Tuesday, December 5th, 2006
Portland’s first snow came last night and you could feel the city’s collective heart start back up and begin to pump in time with all the taxi meters and noise bands playing in basements and infinite ripples on the banks of the Willamette. People on the MAX trains talked more. In downtown, tough and hardened men stood below lampposts and street lights and stared up into the yellow-lit falling snow, smiling.
All day yesterday we were peppered by a light, dull hail that looked like tiny beads of Styrofoam. It didn’t stick and it didn’t knock holes in rooftops or break any car windows. It was a disappointing hail, intermittent and half-hearted. The snow to come wasn’t vigorous, but it brought with it wintertime, and after a smudgy grey autumn, winter was instantly exciting.
The first snowflake I saw came floating down towards me somewhere between 5 and 6 pm. I don’t have a watch or a phone so I exist in a weird, nebulous non-time. The sun sets around 5; it’s properly dark by 5:30. These are my eveningtime parameters.
I got off the bus as it began to fall and walked in step with a bored looking kid with a shaved head and a giant parka who’d been sitting next to me for 45 minutes. On the bus, we hadn’t talked the whole way across town, but as we hiked up the big hill on 50th and that first little flake came down, we locked eyes and smiled and I mouthed the words “it’s snowing!” He was talking on his cell phone and didn’t reply, but in his eyes shone a great, bright innocence. This was an innocence rare and pure and good. There was no posturing masculinity, no “who’s this bum?” attitude, and no fear at all of persons unknown. In that moment were we two baby brothers playing in a crib, laughing at having recognized our own shared humanity for the first time. We exist. We are stuck on this raggedy, spinning rock. It’s not so bad, is it? All of that was encapsulated into a flicker of light in this kid’s eye.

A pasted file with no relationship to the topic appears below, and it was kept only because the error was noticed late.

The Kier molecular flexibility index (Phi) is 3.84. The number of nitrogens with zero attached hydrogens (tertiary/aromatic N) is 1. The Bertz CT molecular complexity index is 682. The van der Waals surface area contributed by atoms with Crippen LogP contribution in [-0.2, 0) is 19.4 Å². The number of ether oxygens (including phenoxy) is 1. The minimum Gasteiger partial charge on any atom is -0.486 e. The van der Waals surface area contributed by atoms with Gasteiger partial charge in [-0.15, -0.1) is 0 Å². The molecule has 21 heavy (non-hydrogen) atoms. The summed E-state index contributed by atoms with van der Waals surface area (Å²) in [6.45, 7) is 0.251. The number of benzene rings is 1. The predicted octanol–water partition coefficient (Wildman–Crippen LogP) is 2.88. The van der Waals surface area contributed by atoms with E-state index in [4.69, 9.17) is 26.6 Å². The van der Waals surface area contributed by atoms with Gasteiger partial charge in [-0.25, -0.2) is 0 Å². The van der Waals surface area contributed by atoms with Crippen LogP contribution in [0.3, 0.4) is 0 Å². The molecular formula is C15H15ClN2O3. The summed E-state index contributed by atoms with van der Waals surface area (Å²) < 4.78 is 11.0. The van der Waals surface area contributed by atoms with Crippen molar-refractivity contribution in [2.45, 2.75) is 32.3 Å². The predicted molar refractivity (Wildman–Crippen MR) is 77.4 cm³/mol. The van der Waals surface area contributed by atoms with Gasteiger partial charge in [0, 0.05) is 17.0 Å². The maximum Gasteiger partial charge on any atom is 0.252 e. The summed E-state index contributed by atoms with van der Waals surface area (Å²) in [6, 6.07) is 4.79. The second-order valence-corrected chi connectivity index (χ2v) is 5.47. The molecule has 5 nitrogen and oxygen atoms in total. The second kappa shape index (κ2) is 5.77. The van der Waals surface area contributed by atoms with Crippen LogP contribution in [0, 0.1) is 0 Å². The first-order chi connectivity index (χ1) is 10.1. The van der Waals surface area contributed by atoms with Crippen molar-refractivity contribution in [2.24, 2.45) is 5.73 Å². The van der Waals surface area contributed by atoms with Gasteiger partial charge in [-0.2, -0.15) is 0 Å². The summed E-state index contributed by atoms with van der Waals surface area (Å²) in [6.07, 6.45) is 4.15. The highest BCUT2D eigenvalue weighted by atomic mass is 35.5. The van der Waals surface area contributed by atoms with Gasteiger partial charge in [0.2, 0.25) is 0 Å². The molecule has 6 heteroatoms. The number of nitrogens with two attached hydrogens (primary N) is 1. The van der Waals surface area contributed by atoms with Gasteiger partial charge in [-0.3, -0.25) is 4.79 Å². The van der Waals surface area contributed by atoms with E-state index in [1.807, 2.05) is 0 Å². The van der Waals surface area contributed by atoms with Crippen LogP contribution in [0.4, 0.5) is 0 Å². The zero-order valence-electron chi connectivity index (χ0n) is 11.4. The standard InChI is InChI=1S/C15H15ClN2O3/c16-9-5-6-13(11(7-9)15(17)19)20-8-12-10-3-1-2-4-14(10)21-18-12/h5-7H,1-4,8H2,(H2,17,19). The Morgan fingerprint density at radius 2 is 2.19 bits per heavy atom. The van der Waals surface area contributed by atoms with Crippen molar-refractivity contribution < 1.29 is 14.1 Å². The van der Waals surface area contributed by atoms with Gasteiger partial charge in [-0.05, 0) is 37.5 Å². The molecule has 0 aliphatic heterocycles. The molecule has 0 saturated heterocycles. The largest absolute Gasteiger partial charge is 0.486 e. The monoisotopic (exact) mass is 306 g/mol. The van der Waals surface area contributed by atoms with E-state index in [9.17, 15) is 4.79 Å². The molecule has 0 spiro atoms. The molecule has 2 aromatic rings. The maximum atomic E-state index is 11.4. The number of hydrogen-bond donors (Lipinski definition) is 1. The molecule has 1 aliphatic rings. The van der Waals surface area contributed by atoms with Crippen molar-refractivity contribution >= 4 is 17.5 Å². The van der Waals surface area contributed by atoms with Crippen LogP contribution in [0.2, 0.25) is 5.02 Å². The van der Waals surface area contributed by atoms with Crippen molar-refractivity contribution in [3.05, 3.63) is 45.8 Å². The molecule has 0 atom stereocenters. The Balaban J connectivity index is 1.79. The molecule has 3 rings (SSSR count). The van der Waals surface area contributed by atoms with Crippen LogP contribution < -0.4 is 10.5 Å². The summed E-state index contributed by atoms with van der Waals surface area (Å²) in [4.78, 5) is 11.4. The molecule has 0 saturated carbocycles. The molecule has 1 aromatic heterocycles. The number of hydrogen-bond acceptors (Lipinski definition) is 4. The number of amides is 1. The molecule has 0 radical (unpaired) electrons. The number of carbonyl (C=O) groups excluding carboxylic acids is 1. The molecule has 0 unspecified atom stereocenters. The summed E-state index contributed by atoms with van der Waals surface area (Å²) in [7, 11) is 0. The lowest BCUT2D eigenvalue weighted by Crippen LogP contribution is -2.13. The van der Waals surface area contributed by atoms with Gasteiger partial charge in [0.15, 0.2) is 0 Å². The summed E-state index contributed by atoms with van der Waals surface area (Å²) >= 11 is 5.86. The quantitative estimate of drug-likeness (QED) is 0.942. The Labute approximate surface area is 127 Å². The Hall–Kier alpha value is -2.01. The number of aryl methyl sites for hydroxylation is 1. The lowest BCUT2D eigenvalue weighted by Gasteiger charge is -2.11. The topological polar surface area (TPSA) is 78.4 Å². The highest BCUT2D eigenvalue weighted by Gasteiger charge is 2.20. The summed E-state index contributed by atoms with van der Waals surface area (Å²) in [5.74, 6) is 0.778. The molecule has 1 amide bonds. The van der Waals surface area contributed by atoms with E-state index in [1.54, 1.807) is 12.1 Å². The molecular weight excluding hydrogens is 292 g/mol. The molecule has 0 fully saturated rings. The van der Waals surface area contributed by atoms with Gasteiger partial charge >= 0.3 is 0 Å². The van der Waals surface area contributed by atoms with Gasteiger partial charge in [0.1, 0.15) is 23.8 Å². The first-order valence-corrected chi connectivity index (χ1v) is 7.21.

When I got home my housemates were figuring out “O Holy Night” on guitar and singing together in the basement. With the shades drawn to keep in the heat, they hadn’t seen the snow yet. I felt like a messenger of peace, “everything is okay because it’s snowing!” And it was. We walked out to the grocery store, bought wine and fresh vegetables, and cooked together, enthused and full of life after some heavy tribulations all week.
When I awoke this morning, the streets around the place I’m living were white and clean and quiet. The snow that had fallen all night lay undisturbed, covering cars and roofs and porch eaves and chimney mouths and flocking the walnut trees and bare blackberry brush up and down the street with a trim of cotton. This snow had a blue whiteness, a whiter than white kind of glow that made the neighbor’s white Toyota look beige in comparison. This was Portland’s first snow of 2006. I wish you’d been there.BIO: Adam Gnade's (guh nah dee) work is released as a series of books and records that share characters and themes; the fiction writing continuing plot-lines left open by the self-described "talking songs" in an attempt to compile a vast, detailed, interconnected, personal history of contemporary American life. Check out recent writing here and songs here. Contact: email@example.com
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